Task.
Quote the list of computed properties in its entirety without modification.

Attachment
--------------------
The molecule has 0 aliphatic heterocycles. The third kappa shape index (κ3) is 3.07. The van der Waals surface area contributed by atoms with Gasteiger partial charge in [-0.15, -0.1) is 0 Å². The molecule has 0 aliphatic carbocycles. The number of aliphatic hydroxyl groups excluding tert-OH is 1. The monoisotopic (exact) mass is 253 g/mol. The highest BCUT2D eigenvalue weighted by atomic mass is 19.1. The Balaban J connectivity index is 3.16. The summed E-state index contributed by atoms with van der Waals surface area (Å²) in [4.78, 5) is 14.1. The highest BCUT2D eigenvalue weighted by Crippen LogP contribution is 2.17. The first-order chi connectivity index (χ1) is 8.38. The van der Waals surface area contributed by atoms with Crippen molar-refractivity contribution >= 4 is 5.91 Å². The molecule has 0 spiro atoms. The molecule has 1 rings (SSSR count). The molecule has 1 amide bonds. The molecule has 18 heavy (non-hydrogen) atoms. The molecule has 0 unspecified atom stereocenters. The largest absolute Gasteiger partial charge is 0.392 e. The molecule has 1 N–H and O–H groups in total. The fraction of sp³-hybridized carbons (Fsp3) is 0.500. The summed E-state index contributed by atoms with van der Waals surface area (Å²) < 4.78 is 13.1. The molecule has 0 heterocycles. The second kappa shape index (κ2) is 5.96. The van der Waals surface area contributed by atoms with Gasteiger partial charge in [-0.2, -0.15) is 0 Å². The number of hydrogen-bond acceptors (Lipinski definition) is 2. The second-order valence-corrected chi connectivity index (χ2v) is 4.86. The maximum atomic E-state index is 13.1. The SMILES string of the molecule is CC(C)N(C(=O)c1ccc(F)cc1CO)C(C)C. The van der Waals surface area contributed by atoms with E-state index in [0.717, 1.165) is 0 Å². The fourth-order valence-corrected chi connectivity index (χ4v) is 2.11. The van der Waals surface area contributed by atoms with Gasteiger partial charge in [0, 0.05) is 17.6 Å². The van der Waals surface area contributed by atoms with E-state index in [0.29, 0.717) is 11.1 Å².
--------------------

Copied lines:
The molecule has 0 aliphatic heterocycles. The third kappa shape index (κ3) is 3.07. The van der Waals surface area contributed by atoms with Gasteiger partial charge in [-0.15, -0.1) is 0 Å². The molecule has 0 aliphatic carbocycles. The number of aliphatic hydroxyl groups excluding tert-OH is 1. The monoisotopic (exact) mass is 253 g/mol. The highest BCUT2D eigenvalue weighted by atomic mass is 19.1. The Balaban J connectivity index is 3.16. The summed E-state index contributed by atoms with van der Waals surface area (Å²) in [4.78, 5) is 14.1. The highest BCUT2D eigenvalue weighted by Crippen LogP contribution is 2.17. The first-order chi connectivity index (χ1) is 8.38. The van der Waals surface area contributed by atoms with Crippen molar-refractivity contribution >= 4 is 5.91 Å². The molecule has 0 spiro atoms. The molecule has 1 rings (SSSR count). The molecule has 1 amide bonds. The molecule has 18 heavy (non-hydrogen) atoms. The molecule has 0 unspecified atom stereocenters. The largest absolute Gasteiger partial charge is 0.392 e. The molecule has 1 N–H and O–H groups in total. The fraction of sp³-hybridized carbons (Fsp3) is 0.500. The summed E-state index contributed by atoms with van der Waals surface area (Å²) < 4.78 is 13.1. The molecule has 0 heterocycles. The second kappa shape index (κ2) is 5.96. The van der Waals surface area contributed by atoms with Gasteiger partial charge in [-0.2, -0.15) is 0 Å². The number of hydrogen-bond acceptors (Lipinski definition) is 2. The second-order valence-corrected chi connectivity index (χ2v) is 4.86. The maximum atomic E-state index is 13.1. The SMILES string of the molecule is CC(C)N(C(=O)c1ccc(F)cc1CO)C(C)C. The van der Waals surface area contributed by atoms with E-state index in [0.717, 1.165) is 0 Å². The fourth-order valence-corrected chi connectivity index (χ4v) is 2.11. The van der Waals surface area contributed by atoms with Gasteiger partial charge in [0, 0.05) is 17.6 Å². The van der Waals surface area contributed by atoms with E-state index in [0.29, 0.717) is 11.1 Å².